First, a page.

Articles

- W. Brad Johnson, David G. Smith from Harvard Business Review

How Men Can Become Better Allies to Women

Women’s conferences and employee resource groups (ERGs) are increasingly inviting men to attend. By creating events aimed at men, they hope to include men in discussions around gender equity in the workplace, and make organizational diversity efforts more successful.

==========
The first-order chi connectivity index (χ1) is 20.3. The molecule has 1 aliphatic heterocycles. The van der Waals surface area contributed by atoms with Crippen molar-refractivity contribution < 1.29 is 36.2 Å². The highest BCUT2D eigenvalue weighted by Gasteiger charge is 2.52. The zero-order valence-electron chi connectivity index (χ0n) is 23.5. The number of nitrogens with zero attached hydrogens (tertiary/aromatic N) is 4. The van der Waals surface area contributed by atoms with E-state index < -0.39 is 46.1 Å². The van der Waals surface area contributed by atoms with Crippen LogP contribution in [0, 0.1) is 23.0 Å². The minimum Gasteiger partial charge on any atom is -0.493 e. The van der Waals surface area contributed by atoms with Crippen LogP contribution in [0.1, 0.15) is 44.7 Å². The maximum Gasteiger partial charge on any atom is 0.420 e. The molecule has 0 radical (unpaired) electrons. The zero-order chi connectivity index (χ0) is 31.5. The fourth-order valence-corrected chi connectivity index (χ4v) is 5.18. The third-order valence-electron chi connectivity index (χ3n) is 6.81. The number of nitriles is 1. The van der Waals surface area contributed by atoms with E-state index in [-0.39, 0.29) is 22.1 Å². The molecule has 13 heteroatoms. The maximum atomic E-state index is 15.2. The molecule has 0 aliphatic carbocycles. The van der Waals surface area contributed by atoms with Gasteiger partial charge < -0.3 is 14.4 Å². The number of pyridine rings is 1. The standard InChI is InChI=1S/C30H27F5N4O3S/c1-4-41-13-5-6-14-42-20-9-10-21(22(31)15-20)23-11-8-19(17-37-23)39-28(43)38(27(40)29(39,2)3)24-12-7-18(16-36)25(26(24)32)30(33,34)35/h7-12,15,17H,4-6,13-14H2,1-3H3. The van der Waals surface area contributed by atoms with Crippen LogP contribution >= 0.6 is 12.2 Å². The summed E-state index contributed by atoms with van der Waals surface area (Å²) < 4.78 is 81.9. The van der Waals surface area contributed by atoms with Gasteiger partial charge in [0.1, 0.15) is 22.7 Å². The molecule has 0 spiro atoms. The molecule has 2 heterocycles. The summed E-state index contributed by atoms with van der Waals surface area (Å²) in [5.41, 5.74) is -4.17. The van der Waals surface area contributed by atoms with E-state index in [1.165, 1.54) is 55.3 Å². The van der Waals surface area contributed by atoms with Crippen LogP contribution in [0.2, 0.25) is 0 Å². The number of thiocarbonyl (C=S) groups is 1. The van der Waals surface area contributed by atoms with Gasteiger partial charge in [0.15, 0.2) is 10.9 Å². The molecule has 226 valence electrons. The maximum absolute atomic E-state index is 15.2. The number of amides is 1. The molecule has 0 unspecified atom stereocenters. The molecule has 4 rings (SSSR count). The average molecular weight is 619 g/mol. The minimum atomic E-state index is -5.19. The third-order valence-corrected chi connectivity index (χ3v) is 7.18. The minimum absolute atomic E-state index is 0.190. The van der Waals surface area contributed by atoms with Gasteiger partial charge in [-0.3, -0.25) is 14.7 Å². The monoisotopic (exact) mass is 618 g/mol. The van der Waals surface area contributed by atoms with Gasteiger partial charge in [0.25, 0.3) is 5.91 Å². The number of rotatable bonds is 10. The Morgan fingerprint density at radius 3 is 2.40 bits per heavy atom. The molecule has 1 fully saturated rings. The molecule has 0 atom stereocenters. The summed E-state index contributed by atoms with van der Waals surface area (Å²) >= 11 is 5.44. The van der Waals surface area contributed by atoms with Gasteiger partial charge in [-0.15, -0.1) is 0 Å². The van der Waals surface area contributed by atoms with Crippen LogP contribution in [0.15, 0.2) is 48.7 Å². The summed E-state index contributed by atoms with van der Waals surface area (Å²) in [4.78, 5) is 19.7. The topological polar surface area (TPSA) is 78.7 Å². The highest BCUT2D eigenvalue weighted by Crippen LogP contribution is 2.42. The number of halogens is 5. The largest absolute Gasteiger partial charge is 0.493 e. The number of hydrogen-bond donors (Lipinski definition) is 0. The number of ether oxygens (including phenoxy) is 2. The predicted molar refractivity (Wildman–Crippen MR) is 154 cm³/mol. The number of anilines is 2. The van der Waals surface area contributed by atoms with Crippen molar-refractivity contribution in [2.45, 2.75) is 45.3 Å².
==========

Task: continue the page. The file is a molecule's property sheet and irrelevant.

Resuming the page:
The evidence shows that when men are deliberately engaged in gender inclusion programs, 96% of organizations see progress — compared to only 30% of organizations where men are not engaged. But today, too many organizations still miss the mark on gender equity efforts by focusing gender initiatives solely on changing women — from the way they network to the way the lead. Individualistic approaches to solving gender inequities overlook systemic structural causes and reinforce the perception that these are women’s issues — effectively telling men they don’t need to be involved. Without the avid support of men, often the most powerful stakeholders in most large corporations, significant progress toward ending gender disparities is unlikely. What’s at stake? A study by McKinsey projects that in a “full potential” scenario in which women participate in the economy identically to men, $28 trillion dollars (26%) would be added to the annual global GDP when compared to the current business-as-usual scenario.

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